In the U.K., “worker” is a third designation of labour in addition to “employee” or “self-employed” designations. It does afford the drivers more rights and protections, including holiday pay, minimum wage (known in the U.K. as the National Living Wage), and pension contributions.
Uber drivers won the worker designation in large part because they were able to prove just how much control Uber exercises over their work and working conditions, including setting the rate of pay and establishing and enforcing a code of conduct.
The win for Uber drivers was long fought. A U.K. employment tribunal first ruled that Uber drivers were workers, not self-employed contractors, all the way back in 2016.
Uber immediately appealed that decision, with a U.K. spokesperson for Uber stating at the time that its drivers “want to be self-employed and their own boss.” It’s the same argument that pervaded the Proposition 22 campaign in California and is at the forefront of the Flexible Work+ campaign in Canada.
The fight for drivers’ rights is not yet over, though. Uber has agreed to pay drivers the minimum wage and other benefits, but the clock only starts once drivers have accepted a trip, not when they sign onto the app to start working.
In Europe, Uber is taking the same approach as it is here in Canada, calling on European lawmakers to establish protections for gig workers by implementing them for independent contractors, rather than offering those protections to its own workers.
Both the EU and Canadian campaigns advocate for further regulation of the gig economy, admitting that gig workers do not have adequate protections or wages. However, Uber is lobbying for regulation on its own terms, and is still very much committed to maintaining gig workers’ independent contractor status.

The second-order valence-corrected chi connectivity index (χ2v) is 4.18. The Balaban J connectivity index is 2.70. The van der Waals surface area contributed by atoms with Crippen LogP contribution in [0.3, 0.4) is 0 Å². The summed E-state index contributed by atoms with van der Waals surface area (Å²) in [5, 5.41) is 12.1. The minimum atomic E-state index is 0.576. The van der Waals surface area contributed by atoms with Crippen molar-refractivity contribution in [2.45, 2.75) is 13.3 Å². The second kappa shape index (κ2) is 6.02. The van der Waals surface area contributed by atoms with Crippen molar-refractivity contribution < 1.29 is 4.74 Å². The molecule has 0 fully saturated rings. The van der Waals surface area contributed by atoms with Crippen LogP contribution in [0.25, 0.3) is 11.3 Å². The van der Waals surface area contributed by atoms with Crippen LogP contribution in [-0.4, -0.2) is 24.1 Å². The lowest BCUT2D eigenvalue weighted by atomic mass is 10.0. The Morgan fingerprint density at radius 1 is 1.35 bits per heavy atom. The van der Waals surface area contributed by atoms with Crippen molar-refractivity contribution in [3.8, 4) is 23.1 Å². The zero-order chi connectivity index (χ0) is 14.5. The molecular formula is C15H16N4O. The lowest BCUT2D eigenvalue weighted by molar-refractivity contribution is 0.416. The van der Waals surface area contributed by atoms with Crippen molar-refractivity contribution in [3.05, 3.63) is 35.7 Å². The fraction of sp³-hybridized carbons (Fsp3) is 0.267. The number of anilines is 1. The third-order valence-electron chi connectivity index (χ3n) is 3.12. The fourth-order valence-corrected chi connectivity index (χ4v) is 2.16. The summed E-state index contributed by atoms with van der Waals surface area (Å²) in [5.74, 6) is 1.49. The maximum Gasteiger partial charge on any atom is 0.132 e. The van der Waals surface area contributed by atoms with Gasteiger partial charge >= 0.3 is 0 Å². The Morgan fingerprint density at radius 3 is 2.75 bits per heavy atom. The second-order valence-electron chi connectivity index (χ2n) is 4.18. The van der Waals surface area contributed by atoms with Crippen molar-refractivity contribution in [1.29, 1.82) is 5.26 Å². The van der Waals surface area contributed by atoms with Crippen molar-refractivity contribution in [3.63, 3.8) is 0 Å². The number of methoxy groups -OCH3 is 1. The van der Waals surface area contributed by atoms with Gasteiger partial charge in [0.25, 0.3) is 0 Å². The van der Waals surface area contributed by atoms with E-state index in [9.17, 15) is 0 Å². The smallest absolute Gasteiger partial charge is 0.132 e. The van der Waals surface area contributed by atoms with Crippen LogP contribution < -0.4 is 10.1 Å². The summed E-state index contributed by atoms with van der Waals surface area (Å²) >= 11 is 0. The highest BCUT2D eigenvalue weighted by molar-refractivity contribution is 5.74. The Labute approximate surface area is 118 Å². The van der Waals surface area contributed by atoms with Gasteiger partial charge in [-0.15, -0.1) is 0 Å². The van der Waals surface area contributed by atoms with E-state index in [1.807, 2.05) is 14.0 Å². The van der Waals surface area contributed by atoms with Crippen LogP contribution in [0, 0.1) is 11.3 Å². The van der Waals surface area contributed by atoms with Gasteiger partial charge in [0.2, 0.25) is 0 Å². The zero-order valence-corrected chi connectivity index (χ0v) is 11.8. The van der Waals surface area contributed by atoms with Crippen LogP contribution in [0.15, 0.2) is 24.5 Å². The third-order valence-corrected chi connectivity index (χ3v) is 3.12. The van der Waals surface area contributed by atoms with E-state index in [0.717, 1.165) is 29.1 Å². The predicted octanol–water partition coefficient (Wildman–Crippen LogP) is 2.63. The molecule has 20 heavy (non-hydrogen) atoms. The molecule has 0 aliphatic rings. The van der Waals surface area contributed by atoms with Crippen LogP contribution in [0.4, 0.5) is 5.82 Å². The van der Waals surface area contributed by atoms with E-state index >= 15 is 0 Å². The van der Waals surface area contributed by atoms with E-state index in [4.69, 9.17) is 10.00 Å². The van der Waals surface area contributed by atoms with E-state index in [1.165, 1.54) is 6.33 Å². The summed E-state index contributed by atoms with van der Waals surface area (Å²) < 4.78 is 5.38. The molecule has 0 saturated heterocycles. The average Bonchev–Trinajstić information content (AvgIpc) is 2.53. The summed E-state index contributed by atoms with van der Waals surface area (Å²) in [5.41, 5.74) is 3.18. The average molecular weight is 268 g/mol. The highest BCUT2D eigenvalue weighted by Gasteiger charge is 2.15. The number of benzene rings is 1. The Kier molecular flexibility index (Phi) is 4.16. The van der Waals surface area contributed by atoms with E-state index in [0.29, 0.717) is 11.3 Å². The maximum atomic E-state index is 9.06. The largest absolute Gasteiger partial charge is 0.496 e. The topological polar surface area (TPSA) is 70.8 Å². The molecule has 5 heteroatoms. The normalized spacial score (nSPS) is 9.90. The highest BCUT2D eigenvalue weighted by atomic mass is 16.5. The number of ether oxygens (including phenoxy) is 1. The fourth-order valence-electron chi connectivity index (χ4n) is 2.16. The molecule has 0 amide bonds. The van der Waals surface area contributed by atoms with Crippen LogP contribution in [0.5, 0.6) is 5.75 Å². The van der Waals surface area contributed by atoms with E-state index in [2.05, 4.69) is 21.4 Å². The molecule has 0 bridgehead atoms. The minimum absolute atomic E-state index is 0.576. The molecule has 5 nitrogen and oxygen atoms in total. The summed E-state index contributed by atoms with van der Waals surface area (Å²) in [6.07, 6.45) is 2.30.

Spain, however, has taken regulation into its own hands, and will be the first EU country to establish gig workers as employees through legislation.
The legislation follows a September Supreme Court ruling that couriers working for a Barcelona-based food delivery app were misclassified as independent contractors and were in fact employees.
In addition to providing gig workers with protections, the new legislation will also allow unions to have access to the algorithms app-based companies use to dictate wages based on demand, to ensure that workers are not being underpaid.
Finally, here in Canada, couriers in Toronto working for the food delivery company Foodora successfully organized a union drive under the guidance of the Canadian Union of Postal Workers (CUPW).
To certify their union, the workers needed employee status, which they won at the Ontario Labour Board in February 2020. (Months later, before the union could come to fruition, Foodora pulled its operations out of Canada entirely.)
Even in the absence of an employer, the group that would become the Foodsters counted their ballots and certified their union with 88 per cent of workers in favour. The win was symbolic, demonstrating what gig workers — whose work is transient and disconnected from one another — were capable of. It also demonstrated that on the issue of employee status, they had a case.
Uber Black drivers in Toronto continue to organize and are fighting for a change in employment status at the Ontario Labour Board with the help of the United Food and Commercial Workers (UFCW).
Chelsea Nash is rabble’s labour beat reporter for 2020-2021. To contact her with story leads, email chelsea[at]rabble.ca.
Image credit: Robert Anasch/Unsplash